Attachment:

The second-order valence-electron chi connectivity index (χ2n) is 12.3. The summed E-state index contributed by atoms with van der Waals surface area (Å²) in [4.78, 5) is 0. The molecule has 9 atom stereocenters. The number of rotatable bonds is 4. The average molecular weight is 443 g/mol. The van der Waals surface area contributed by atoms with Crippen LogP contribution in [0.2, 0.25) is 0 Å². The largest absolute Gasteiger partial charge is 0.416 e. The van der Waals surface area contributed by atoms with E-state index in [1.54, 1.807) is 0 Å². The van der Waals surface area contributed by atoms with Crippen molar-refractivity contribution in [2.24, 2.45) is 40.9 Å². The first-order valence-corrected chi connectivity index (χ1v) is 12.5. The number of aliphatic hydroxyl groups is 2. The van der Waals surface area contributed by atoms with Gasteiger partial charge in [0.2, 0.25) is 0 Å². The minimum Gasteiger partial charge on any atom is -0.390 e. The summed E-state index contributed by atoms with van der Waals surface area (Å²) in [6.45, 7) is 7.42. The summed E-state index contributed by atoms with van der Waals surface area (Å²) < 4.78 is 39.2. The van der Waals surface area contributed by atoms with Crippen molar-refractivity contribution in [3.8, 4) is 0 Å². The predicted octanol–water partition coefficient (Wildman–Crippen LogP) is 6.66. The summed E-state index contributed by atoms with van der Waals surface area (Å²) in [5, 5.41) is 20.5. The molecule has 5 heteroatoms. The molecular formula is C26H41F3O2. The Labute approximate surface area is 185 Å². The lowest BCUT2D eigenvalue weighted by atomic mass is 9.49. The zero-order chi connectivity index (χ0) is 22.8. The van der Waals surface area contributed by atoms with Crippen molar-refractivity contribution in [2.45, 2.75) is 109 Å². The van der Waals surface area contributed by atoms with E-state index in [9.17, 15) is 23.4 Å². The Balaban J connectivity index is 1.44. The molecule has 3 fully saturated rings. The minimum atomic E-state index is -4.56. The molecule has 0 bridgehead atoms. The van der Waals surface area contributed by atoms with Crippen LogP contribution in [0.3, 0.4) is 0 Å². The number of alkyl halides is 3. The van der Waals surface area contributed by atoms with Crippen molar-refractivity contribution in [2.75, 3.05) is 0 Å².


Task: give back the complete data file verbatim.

The second-order valence-electron chi connectivity index (χ2n) is 12.3. The summed E-state index contributed by atoms with van der Waals surface area (Å²) in [4.78, 5) is 0. The molecule has 9 atom stereocenters. The number of rotatable bonds is 4. The average molecular weight is 443 g/mol. The van der Waals surface area contributed by atoms with Crippen LogP contribution in [0.2, 0.25) is 0 Å². The largest absolute Gasteiger partial charge is 0.416 e. The van der Waals surface area contributed by atoms with E-state index in [1.54, 1.807) is 0 Å². The van der Waals surface area contributed by atoms with Crippen molar-refractivity contribution in [2.24, 2.45) is 40.9 Å². The first-order valence-corrected chi connectivity index (χ1v) is 12.5. The number of aliphatic hydroxyl groups is 2. The van der Waals surface area contributed by atoms with Gasteiger partial charge in [0.2, 0.25) is 0 Å². The minimum Gasteiger partial charge on any atom is -0.390 e. The summed E-state index contributed by atoms with van der Waals surface area (Å²) in [6.45, 7) is 7.42. The summed E-state index contributed by atoms with van der Waals surface area (Å²) < 4.78 is 39.2. The van der Waals surface area contributed by atoms with Crippen molar-refractivity contribution in [3.8, 4) is 0 Å². The predicted octanol–water partition coefficient (Wildman–Crippen LogP) is 6.66. The summed E-state index contributed by atoms with van der Waals surface area (Å²) in [5, 5.41) is 20.5. The molecule has 5 heteroatoms. The molecular formula is C26H41F3O2. The Labute approximate surface area is 185 Å². The lowest BCUT2D eigenvalue weighted by atomic mass is 9.49. The zero-order chi connectivity index (χ0) is 22.8. The van der Waals surface area contributed by atoms with Crippen molar-refractivity contribution in [2.45, 2.75) is 109 Å². The van der Waals surface area contributed by atoms with E-state index in [9.17, 15) is 23.4 Å². The Balaban J connectivity index is 1.44. The molecule has 3 fully saturated rings. The minimum atomic E-state index is -4.56. The molecule has 0 bridgehead atoms. The van der Waals surface area contributed by atoms with Crippen LogP contribution in [0.3, 0.4) is 0 Å². The number of alkyl halides is 3. The van der Waals surface area contributed by atoms with Crippen molar-refractivity contribution in [2.75, 3.05) is 0 Å².